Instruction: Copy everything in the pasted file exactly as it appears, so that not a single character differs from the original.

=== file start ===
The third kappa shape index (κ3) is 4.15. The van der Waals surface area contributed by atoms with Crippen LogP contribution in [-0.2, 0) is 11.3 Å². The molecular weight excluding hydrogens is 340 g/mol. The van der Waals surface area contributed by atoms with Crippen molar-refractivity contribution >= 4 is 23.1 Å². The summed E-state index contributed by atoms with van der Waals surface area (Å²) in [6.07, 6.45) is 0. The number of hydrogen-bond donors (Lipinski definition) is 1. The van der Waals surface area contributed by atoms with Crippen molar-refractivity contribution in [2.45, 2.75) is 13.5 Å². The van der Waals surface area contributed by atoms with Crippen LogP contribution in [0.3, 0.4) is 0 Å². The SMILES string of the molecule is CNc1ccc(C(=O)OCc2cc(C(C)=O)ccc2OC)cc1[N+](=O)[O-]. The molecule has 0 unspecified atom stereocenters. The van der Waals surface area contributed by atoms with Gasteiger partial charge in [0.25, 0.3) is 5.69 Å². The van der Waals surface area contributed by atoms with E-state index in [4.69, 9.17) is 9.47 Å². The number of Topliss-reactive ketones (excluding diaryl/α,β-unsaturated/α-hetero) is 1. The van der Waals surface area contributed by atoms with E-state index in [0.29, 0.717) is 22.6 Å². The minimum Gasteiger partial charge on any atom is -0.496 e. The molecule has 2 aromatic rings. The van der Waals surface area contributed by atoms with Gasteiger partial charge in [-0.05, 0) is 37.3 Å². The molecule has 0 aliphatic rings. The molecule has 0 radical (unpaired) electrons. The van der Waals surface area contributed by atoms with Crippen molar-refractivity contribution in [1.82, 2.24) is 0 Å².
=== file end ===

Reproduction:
The third kappa shape index (κ3) is 4.15. The van der Waals surface area contributed by atoms with Crippen LogP contribution in [-0.2, 0) is 11.3 Å². The molecular weight excluding hydrogens is 340 g/mol. The van der Waals surface area contributed by atoms with Crippen molar-refractivity contribution >= 4 is 23.1 Å². The summed E-state index contributed by atoms with van der Waals surface area (Å²) in [6.07, 6.45) is 0. The number of hydrogen-bond donors (Lipinski definition) is 1. The van der Waals surface area contributed by atoms with Crippen molar-refractivity contribution in [2.45, 2.75) is 13.5 Å². The van der Waals surface area contributed by atoms with Crippen LogP contribution in [0.3, 0.4) is 0 Å². The SMILES string of the molecule is CNc1ccc(C(=O)OCc2cc(C(C)=O)ccc2OC)cc1[N+](=O)[O-]. The molecule has 0 unspecified atom stereocenters. The van der Waals surface area contributed by atoms with Gasteiger partial charge in [0.25, 0.3) is 5.69 Å². The van der Waals surface area contributed by atoms with E-state index in [4.69, 9.17) is 9.47 Å². The number of Topliss-reactive ketones (excluding diaryl/α,β-unsaturated/α-hetero) is 1. The van der Waals surface area contributed by atoms with E-state index in [0.29, 0.717) is 22.6 Å². The minimum Gasteiger partial charge on any atom is -0.496 e. The molecule has 2 aromatic rings. The van der Waals surface area contributed by atoms with Gasteiger partial charge in [-0.05, 0) is 37.3 Å². The molecule has 0 aliphatic rings. The molecule has 0 radical (unpaired) electrons. The van der Waals surface area contributed by atoms with Crippen molar-refractivity contribution in [1.82, 2.24) is 0 Å².